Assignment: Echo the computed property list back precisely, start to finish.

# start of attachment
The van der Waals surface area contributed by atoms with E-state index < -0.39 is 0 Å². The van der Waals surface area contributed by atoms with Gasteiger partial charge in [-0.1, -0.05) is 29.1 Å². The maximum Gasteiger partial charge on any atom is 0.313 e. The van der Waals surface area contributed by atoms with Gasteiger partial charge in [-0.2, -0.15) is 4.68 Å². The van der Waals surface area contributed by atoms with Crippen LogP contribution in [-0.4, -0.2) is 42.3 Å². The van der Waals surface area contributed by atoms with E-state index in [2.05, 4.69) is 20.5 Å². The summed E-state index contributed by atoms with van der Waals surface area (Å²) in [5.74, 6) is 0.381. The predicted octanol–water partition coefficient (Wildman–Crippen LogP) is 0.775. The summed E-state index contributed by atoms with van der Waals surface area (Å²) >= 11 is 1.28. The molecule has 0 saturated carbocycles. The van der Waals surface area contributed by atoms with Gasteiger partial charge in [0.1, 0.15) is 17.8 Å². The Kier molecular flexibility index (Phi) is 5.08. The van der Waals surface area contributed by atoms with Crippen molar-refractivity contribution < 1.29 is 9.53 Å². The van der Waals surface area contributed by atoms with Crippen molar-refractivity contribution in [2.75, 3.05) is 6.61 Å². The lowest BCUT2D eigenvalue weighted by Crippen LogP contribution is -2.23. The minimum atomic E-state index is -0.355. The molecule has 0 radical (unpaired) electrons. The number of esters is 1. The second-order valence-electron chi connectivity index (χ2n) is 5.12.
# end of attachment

The van der Waals surface area contributed by atoms with E-state index < -0.39 is 0 Å². The van der Waals surface area contributed by atoms with Gasteiger partial charge in [-0.1, -0.05) is 29.1 Å². The maximum Gasteiger partial charge on any atom is 0.313 e. The van der Waals surface area contributed by atoms with Gasteiger partial charge in [-0.2, -0.15) is 4.68 Å². The van der Waals surface area contributed by atoms with Crippen LogP contribution in [-0.4, -0.2) is 42.3 Å². The van der Waals surface area contributed by atoms with E-state index in [2.05, 4.69) is 20.5 Å². The summed E-state index contributed by atoms with van der Waals surface area (Å²) in [5.74, 6) is 0.381. The predicted octanol–water partition coefficient (Wildman–Crippen LogP) is 0.775. The summed E-state index contributed by atoms with van der Waals surface area (Å²) >= 11 is 1.28. The molecule has 0 saturated carbocycles. The van der Waals surface area contributed by atoms with Gasteiger partial charge in [0.1, 0.15) is 17.8 Å². The Kier molecular flexibility index (Phi) is 5.08. The van der Waals surface area contributed by atoms with Crippen molar-refractivity contribution < 1.29 is 9.53 Å². The van der Waals surface area contributed by atoms with Crippen molar-refractivity contribution in [2.75, 3.05) is 6.61 Å². The lowest BCUT2D eigenvalue weighted by Crippen LogP contribution is -2.23. The minimum atomic E-state index is -0.355. The molecule has 0 radical (unpaired) electrons. The number of esters is 1. The second-order valence-electron chi connectivity index (χ2n) is 5.12.